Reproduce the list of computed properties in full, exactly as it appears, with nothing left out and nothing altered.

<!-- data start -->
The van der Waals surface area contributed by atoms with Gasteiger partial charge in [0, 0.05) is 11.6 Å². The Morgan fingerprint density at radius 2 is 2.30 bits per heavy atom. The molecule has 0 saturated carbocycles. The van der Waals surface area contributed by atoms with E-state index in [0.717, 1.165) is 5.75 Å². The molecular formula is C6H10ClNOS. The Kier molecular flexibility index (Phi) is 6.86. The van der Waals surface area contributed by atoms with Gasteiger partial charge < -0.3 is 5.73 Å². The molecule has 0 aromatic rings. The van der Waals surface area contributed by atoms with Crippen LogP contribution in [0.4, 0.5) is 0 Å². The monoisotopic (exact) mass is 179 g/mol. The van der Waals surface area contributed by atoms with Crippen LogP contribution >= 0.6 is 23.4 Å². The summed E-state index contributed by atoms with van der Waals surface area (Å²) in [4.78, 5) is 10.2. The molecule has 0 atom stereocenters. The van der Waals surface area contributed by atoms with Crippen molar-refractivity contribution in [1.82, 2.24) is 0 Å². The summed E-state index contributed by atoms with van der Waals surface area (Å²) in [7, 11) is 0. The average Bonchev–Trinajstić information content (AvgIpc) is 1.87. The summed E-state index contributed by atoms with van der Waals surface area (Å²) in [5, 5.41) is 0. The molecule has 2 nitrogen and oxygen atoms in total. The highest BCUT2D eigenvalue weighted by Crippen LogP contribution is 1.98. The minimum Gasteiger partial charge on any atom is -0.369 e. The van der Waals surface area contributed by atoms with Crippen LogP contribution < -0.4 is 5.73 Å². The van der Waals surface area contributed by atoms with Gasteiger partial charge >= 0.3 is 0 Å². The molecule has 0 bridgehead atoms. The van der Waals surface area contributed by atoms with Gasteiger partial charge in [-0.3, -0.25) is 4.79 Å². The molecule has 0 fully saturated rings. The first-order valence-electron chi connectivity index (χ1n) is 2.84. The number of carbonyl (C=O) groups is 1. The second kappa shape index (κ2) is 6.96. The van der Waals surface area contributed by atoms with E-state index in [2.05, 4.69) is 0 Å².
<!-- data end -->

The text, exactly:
The van der Waals surface area contributed by atoms with Gasteiger partial charge in [0, 0.05) is 11.6 Å². The Morgan fingerprint density at radius 2 is 2.30 bits per heavy atom. The molecule has 0 saturated carbocycles. The van der Waals surface area contributed by atoms with E-state index in [0.717, 1.165) is 5.75 Å². The molecular formula is C6H10ClNOS. The Kier molecular flexibility index (Phi) is 6.86. The van der Waals surface area contributed by atoms with Gasteiger partial charge < -0.3 is 5.73 Å². The molecule has 0 aromatic rings. The van der Waals surface area contributed by atoms with Crippen LogP contribution in [0.4, 0.5) is 0 Å². The monoisotopic (exact) mass is 179 g/mol. The van der Waals surface area contributed by atoms with Crippen LogP contribution >= 0.6 is 23.4 Å². The summed E-state index contributed by atoms with van der Waals surface area (Å²) in [4.78, 5) is 10.2. The molecule has 0 atom stereocenters. The van der Waals surface area contributed by atoms with Crippen molar-refractivity contribution in [1.82, 2.24) is 0 Å². The summed E-state index contributed by atoms with van der Waals surface area (Å²) in [7, 11) is 0. The average Bonchev–Trinajstić information content (AvgIpc) is 1.87. The summed E-state index contributed by atoms with van der Waals surface area (Å²) in [5, 5.41) is 0. The molecule has 2 nitrogen and oxygen atoms in total. The highest BCUT2D eigenvalue weighted by Crippen LogP contribution is 1.98. The minimum Gasteiger partial charge on any atom is -0.369 e. The van der Waals surface area contributed by atoms with Crippen LogP contribution < -0.4 is 5.73 Å². The van der Waals surface area contributed by atoms with Gasteiger partial charge >= 0.3 is 0 Å². The molecule has 0 bridgehead atoms. The van der Waals surface area contributed by atoms with Gasteiger partial charge in [-0.3, -0.25) is 4.79 Å². The molecule has 0 fully saturated rings. The first-order valence-electron chi connectivity index (χ1n) is 2.84. The number of carbonyl (C=O) groups is 1. The second kappa shape index (κ2) is 6.96. The van der Waals surface area contributed by atoms with E-state index in [2.05, 4.69) is 0 Å².